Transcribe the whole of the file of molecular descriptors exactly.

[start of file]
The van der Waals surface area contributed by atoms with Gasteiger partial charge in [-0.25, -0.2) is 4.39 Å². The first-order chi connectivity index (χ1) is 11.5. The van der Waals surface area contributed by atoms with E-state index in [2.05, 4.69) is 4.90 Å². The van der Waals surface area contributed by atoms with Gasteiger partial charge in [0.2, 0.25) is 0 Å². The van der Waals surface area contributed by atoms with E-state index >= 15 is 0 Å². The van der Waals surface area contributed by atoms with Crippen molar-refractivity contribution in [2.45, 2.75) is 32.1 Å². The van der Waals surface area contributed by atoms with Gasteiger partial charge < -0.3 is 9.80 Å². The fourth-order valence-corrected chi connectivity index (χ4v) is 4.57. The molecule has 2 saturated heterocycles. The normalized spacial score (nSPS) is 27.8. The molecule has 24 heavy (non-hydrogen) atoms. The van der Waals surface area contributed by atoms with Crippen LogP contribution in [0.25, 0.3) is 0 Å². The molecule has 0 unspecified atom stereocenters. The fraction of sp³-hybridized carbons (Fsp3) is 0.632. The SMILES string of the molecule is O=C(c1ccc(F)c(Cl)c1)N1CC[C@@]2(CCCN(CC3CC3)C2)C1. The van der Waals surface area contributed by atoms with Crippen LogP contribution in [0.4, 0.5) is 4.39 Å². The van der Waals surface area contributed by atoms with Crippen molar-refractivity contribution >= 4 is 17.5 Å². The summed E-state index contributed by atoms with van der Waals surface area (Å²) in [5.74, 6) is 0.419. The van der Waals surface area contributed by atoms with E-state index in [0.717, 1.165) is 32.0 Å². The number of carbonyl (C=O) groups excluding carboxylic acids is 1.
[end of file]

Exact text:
The van der Waals surface area contributed by atoms with Gasteiger partial charge in [-0.25, -0.2) is 4.39 Å². The first-order chi connectivity index (χ1) is 11.5. The van der Waals surface area contributed by atoms with E-state index in [2.05, 4.69) is 4.90 Å². The van der Waals surface area contributed by atoms with Gasteiger partial charge in [0.2, 0.25) is 0 Å². The van der Waals surface area contributed by atoms with E-state index >= 15 is 0 Å². The van der Waals surface area contributed by atoms with Crippen molar-refractivity contribution in [2.45, 2.75) is 32.1 Å². The van der Waals surface area contributed by atoms with Gasteiger partial charge < -0.3 is 9.80 Å². The fourth-order valence-corrected chi connectivity index (χ4v) is 4.57. The molecule has 2 saturated heterocycles. The normalized spacial score (nSPS) is 27.8. The molecule has 24 heavy (non-hydrogen) atoms. The van der Waals surface area contributed by atoms with Crippen LogP contribution in [0.25, 0.3) is 0 Å². The molecule has 0 unspecified atom stereocenters. The fraction of sp³-hybridized carbons (Fsp3) is 0.632. The SMILES string of the molecule is O=C(c1ccc(F)c(Cl)c1)N1CC[C@@]2(CCCN(CC3CC3)C2)C1. The van der Waals surface area contributed by atoms with Crippen LogP contribution in [0.4, 0.5) is 4.39 Å². The van der Waals surface area contributed by atoms with Crippen molar-refractivity contribution >= 4 is 17.5 Å². The summed E-state index contributed by atoms with van der Waals surface area (Å²) in [5.74, 6) is 0.419. The van der Waals surface area contributed by atoms with E-state index in [0.717, 1.165) is 32.0 Å². The number of carbonyl (C=O) groups excluding carboxylic acids is 1.